Uruguay’s Aparicio García impressed with his one-of-kind debut earlier this year, the grindhouse rural mobster comedy “La noche que no se repite,” and the filmmaker has now participated in Ventana Sur’s Proyecta section with his next project, the dark comedy thriller “Matufia.”
García’s Isla Patrulla is so far the only producer, but his participation at Ventana Sur’s should give the project a boost in locking down international partners.
The film is based loosely on the real life story of a brutal physical attack against Uruguayan soccer journalist Ricardo Gabito. According to García, the screenplay – which now has a finished first draft co-written with the novel’s author Rodolfo Santullo – is, “based on Gabito’s story, but doesn’t pretend to be a biopic.”
Garcia himself is a long-time camera man and has worked in the world of sports journalism for years, even following the Uruguayan national team through the qualification process for this year’s World Cup. It’s a work history that empowers the “Matufia” script with a realism and behind-the-scenes accuracy that another filmmaker might not be able to provide.
“When I first read the novel, it detonated in my head a revelation about a world that I know quite well,” Garcia explained.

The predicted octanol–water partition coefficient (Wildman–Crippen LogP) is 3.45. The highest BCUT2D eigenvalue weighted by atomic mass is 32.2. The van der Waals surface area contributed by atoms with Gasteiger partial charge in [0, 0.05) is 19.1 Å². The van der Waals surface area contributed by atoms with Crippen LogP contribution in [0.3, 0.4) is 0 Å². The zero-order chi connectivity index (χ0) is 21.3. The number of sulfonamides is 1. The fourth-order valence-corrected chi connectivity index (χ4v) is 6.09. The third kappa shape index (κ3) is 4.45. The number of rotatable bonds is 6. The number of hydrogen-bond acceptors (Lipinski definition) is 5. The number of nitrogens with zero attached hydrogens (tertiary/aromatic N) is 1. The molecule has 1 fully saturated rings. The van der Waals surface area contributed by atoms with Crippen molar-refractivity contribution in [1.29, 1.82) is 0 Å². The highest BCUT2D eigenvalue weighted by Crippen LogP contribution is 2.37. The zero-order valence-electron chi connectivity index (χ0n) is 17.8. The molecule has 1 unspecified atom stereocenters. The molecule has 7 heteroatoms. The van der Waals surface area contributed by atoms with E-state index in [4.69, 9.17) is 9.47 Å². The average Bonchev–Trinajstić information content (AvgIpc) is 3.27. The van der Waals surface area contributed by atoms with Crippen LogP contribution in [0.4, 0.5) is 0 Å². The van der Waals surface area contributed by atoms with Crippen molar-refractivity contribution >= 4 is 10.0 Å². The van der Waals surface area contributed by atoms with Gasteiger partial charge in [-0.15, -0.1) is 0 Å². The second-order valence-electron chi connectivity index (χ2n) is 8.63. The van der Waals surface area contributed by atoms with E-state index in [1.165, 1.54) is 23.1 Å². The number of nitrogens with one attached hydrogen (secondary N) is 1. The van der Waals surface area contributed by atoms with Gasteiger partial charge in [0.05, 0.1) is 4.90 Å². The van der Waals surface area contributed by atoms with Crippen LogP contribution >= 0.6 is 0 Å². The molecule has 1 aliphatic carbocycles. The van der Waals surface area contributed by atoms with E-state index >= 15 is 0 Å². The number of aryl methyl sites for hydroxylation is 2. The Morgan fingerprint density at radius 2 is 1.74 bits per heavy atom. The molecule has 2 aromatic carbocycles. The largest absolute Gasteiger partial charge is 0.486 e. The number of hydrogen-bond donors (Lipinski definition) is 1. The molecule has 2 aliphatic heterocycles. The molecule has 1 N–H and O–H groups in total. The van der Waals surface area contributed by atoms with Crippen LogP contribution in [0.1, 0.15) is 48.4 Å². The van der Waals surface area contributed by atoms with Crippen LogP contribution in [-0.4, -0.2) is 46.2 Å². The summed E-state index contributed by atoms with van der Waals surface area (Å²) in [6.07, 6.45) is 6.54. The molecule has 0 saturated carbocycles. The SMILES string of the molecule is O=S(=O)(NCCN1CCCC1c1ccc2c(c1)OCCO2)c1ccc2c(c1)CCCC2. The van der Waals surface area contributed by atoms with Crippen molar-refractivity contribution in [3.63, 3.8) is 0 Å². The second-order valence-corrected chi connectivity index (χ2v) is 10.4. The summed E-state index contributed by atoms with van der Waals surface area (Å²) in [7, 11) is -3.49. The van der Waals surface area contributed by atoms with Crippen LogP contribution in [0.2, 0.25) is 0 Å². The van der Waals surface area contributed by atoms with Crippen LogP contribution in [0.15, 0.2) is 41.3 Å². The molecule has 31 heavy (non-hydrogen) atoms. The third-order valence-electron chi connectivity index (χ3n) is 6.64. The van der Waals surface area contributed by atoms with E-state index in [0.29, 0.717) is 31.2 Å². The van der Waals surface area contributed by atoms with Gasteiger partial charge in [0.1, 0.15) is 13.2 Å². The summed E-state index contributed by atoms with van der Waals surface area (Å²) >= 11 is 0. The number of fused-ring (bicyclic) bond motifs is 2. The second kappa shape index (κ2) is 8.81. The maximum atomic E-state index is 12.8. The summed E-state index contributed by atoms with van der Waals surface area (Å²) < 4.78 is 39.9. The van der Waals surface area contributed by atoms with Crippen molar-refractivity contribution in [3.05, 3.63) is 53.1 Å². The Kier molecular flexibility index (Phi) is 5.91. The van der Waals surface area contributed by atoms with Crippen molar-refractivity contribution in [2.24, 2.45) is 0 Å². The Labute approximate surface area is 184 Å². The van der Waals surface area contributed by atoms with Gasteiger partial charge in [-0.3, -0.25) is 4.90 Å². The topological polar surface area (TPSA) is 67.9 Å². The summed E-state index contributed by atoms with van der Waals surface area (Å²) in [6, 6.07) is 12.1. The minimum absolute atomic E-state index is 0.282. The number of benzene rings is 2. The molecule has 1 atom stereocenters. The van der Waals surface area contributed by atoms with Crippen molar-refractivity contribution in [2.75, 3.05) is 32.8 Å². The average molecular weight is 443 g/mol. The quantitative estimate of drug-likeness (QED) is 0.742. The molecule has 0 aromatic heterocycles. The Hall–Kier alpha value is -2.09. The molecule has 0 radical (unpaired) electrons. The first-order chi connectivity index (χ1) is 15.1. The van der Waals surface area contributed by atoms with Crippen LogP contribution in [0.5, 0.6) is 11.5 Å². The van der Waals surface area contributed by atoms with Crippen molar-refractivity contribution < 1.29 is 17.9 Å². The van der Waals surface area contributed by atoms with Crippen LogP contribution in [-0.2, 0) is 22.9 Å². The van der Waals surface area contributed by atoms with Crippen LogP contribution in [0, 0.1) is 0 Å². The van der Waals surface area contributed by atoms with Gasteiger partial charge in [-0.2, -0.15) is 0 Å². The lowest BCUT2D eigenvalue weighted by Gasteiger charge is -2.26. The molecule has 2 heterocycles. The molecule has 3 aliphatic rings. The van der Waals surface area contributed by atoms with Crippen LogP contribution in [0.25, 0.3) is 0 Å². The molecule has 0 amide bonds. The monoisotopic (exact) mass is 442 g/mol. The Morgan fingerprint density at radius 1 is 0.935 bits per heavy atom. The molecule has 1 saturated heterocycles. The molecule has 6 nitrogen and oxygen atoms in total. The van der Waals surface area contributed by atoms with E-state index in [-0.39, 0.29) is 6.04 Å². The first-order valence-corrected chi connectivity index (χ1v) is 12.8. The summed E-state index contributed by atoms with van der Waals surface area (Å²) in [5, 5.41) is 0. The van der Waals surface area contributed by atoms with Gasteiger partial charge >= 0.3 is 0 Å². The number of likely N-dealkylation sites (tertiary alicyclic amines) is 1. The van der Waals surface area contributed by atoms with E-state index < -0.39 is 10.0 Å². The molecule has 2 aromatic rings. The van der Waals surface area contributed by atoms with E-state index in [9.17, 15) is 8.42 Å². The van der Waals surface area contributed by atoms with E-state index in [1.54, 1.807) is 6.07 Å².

The film follows the fictional Serrato, a sports journalist, who spends his time working to uncover corruption in the beautiful game. Undeterred by threats, Serrato is hospitalized after being attacked in an attempted assassination, ordered by the leaders of the organization he is investigating.
The two-bit criminal hired to do the job manages to mess it up in nearly every way possible, and Serrato is left alive to not only continue investigating the league, but to identify those who put a hit on him in the first place.
“Although this happened 14 years ago, it has not lost its validity. Similar situations often provoke dissimilar sensations such as laughter, anger or even fear,” said Garcia, adding: “That’s the tone this film tries to hit, where fiction and reality have no defined borders.”
As with Garcia’s previous film, “La noche que no se repite,” “Matufia” will approach its subject matter with a dramatic flair, but also a defined undercurrent of dark humor that adds another dimension to the proceedings.
“I live in a country where the thematic and hierarchical hegemony that this sport has for its people, is above almost anything,” Garcia said, dismissing the famous soccer proverb that “Football is the most important of the unimportant things.”
“Whoever said that may never have heard of Uruguay in his life. And if he had, it was probably thanks to football.”
The film is scheduled to begin shooting at the beginning of 2021.